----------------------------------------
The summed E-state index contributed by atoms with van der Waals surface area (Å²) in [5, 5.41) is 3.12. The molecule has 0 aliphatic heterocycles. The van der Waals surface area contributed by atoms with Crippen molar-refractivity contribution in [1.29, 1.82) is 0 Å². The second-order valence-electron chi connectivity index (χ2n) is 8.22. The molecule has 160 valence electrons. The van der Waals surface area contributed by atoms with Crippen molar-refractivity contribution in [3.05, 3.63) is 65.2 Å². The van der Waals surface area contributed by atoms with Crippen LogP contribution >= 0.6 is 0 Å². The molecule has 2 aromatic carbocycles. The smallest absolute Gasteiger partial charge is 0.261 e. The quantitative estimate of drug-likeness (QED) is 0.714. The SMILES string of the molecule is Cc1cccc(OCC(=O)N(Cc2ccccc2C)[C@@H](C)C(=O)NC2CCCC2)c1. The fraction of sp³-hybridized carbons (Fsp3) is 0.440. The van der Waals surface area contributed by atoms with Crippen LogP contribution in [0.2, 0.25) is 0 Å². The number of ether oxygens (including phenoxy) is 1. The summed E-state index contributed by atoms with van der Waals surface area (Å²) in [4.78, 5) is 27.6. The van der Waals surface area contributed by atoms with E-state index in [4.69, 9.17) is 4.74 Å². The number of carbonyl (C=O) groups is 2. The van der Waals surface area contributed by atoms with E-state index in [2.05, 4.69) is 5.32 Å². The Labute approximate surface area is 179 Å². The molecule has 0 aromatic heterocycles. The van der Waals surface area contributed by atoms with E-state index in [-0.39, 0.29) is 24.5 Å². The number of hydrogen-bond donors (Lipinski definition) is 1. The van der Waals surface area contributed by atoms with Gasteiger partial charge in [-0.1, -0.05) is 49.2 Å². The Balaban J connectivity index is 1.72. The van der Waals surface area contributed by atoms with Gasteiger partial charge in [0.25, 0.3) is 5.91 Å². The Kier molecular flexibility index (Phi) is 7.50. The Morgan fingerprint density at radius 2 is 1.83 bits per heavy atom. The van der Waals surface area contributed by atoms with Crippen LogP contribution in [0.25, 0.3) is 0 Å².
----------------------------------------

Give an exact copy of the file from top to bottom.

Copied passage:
The summed E-state index contributed by atoms with van der Waals surface area (Å²) in [5, 5.41) is 3.12. The molecule has 0 aliphatic heterocycles. The van der Waals surface area contributed by atoms with Crippen molar-refractivity contribution in [1.29, 1.82) is 0 Å². The second-order valence-electron chi connectivity index (χ2n) is 8.22. The molecule has 160 valence electrons. The van der Waals surface area contributed by atoms with Crippen molar-refractivity contribution in [3.05, 3.63) is 65.2 Å². The van der Waals surface area contributed by atoms with Crippen LogP contribution >= 0.6 is 0 Å². The molecule has 2 aromatic carbocycles. The smallest absolute Gasteiger partial charge is 0.261 e. The quantitative estimate of drug-likeness (QED) is 0.714. The SMILES string of the molecule is Cc1cccc(OCC(=O)N(Cc2ccccc2C)[C@@H](C)C(=O)NC2CCCC2)c1. The fraction of sp³-hybridized carbons (Fsp3) is 0.440. The van der Waals surface area contributed by atoms with Crippen LogP contribution in [0.2, 0.25) is 0 Å². The number of ether oxygens (including phenoxy) is 1. The summed E-state index contributed by atoms with van der Waals surface area (Å²) in [4.78, 5) is 27.6. The van der Waals surface area contributed by atoms with E-state index in [4.69, 9.17) is 4.74 Å². The number of carbonyl (C=O) groups is 2. The van der Waals surface area contributed by atoms with E-state index in [2.05, 4.69) is 5.32 Å². The Labute approximate surface area is 179 Å². The molecule has 0 aromatic heterocycles. The van der Waals surface area contributed by atoms with E-state index in [-0.39, 0.29) is 24.5 Å². The number of hydrogen-bond donors (Lipinski definition) is 1. The van der Waals surface area contributed by atoms with Gasteiger partial charge in [-0.1, -0.05) is 49.2 Å². The Balaban J connectivity index is 1.72. The van der Waals surface area contributed by atoms with Gasteiger partial charge in [0.25, 0.3) is 5.91 Å². The Kier molecular flexibility index (Phi) is 7.50. The Morgan fingerprint density at radius 2 is 1.83 bits per heavy atom. The van der Waals surface area contributed by atoms with Crippen LogP contribution in [0.25, 0.3) is 0 Å².